In a perfect world it would be best for any organization to have employees who love their jobs, enjoy working with their co-workers, are happy with the salary, willing to work hard for their managers and never leave the organization. However, in the real world employees do leave either because they want more money, hate the work environment, hate their co-workers, want a change or because their spouse gets a dream job in another state (Sharma, 2008). Many organizations nowadays face ‘high attrition rate’ or turnover mainly due to a highly competitive market. Staff attrition or turnover has been cited as one of the primary concerns facing organizations and businesses in any industry. Staff attrition or turnover relates to those who leave an organization due to resignation, termination and retirement. According to the latest CIPD survey (CIPD, 2007), the annual employee turnover rate in the UK was at 18.1 percent. The report also found that the annual turnover levels differed considerably from one industry to the other industry, with the highest average rates being 22.6 percent and these were found in private sector organizations and, within this sector, the hotels, catering and leisure industry reports rates of turnover at 10 percent higher than the average for the sector of 32.6 percent. High turnover rates creates particular pressures for the HR department, which is primarily responsible for replacing those who leave, but also for line managers who face disruption to production and service standards. This is the necessary result of having to induct new employees, who are usually less experienced and productive compared to those whom they replace. It takes some time for the new recruits to perform at their optimum levels. This results in the organization failing to meet its objectives, reduction in productivity and higher costs. It is therefore important for HR managers to measure staff attrition, monitor its impact and take appropriate action to minimize its effects(Banfield&Kay,2008).
Globalization has led to the rapid expansion of multinational fast food companies e.g. McDonalds and KFC. Even at this present time of global economic recession, these fast food companies are growing and generating profits. The customers, who were eating out at a high profile restaurant, are now looking for something reasonable and affordable. McDonalds is offering good hygienic food at a reasonable price to these customers and are benefitting from this global economic downturn. This has lead to a fierce competition between these fast food companies and each of them is trying to give the best quality product and service to its customers. In a company like McDonalds, giving a quick and high quality customer service is essential for its success. However many of the McDonalds restaurants are experiencing high employee turnover which could affect the overall productivity and profitability of the respective McDonalds restaurants. One of the senior executives at McDonalds put the chain’s annual employee turnover at nearly 44 percent. According to the chief human resource officer of McDonald’s Mr. Floersch the managerial turnover was at 20% globally while that of the crew members averaged between 80 percent and 90 percent. This however, varied from country to country (The Wall Street Journal, 2008). In this research, the researcher would like to investigate the main reasons for experienced employees leaving the organization i.e. McDonald’s and what sort of challenges the managers face due to the high turnover. The researcher would also like to find out any retention strategies adopted by the HR department to curb the high turnover rate. For this, the researcher decided to choose few selected restaurants in London.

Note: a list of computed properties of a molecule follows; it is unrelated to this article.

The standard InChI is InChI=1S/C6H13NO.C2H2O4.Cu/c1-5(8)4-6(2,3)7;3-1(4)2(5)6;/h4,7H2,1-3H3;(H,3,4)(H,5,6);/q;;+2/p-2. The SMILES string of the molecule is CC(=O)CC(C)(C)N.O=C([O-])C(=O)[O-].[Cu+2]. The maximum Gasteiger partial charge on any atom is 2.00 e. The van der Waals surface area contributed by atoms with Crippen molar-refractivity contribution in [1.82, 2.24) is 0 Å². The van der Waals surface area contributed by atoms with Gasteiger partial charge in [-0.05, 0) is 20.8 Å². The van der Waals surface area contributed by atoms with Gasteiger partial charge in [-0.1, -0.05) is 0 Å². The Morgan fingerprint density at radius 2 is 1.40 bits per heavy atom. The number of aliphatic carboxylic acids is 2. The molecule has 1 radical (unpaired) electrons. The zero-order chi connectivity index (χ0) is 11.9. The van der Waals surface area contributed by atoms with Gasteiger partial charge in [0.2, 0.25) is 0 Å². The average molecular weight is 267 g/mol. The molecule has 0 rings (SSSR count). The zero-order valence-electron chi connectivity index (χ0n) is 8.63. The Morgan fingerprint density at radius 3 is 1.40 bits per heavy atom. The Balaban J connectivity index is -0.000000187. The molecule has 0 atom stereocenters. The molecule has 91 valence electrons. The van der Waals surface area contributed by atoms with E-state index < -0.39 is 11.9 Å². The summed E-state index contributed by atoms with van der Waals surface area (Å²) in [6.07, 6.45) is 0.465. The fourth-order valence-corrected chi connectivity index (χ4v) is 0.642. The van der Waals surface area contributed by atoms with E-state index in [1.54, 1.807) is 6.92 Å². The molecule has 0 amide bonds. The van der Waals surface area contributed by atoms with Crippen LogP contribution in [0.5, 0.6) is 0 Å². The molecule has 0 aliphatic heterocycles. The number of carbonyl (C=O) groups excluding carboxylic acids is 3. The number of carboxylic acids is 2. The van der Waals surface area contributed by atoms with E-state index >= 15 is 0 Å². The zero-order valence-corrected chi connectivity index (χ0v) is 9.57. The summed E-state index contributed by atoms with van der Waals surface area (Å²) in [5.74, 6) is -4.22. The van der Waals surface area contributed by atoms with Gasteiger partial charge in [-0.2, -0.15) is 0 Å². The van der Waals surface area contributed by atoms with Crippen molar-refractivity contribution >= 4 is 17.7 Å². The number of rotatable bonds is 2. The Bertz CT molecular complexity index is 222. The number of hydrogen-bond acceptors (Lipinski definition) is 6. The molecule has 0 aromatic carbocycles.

1.1 The Overall Aim
The researcher’s main aim in this study is to find out the main reasons for high employee turnover at McDonalds, the way it affects the managers and the organization, and steps taken to retain employees.
1.2 Research Objectives
The researcher in this research would like to find out the main reasons for having high turnover rate in McDonalds and the challenges that the managers face and also how they can curb the rate of staff turnover.The researcher also intends to study the following:
- To find out the main causes of high employee turnover
- To find out the various retention strategies adopted by McDonalds in order to retain employees.
- To find out the various challenges faced by managers due to employee turnover.
2.0 Background-Company Overview
McDonalds has 31,000 restaurants in 116 countries and is one of the biggest family restaurants in the world. The first restaurant in UK was opened during 1974 in Woolwich High Street and the first franchised restaurant opened in 1986. In UK there are now 1,190 restaurants employing more than 70,000 people, of which 51% is operated by franchisees. McDonald’s main vision is to give the family the best experience, something that they will never forget and would want to come back to. They achieve this through its people they employ. McDonalds realizes that its employees can only perform well when they are given the right working environment and for this, they strive to provide various rewards and benefits which would suit each and every individual working in the organization. McDonalds is one of the largest global brands and it offers a culture of flexibility, opportunity, equality and diversity. It has one of the most diverse cultures within the UK (McDonald’s, 2009).
2.1 Recruitment at McDonald’s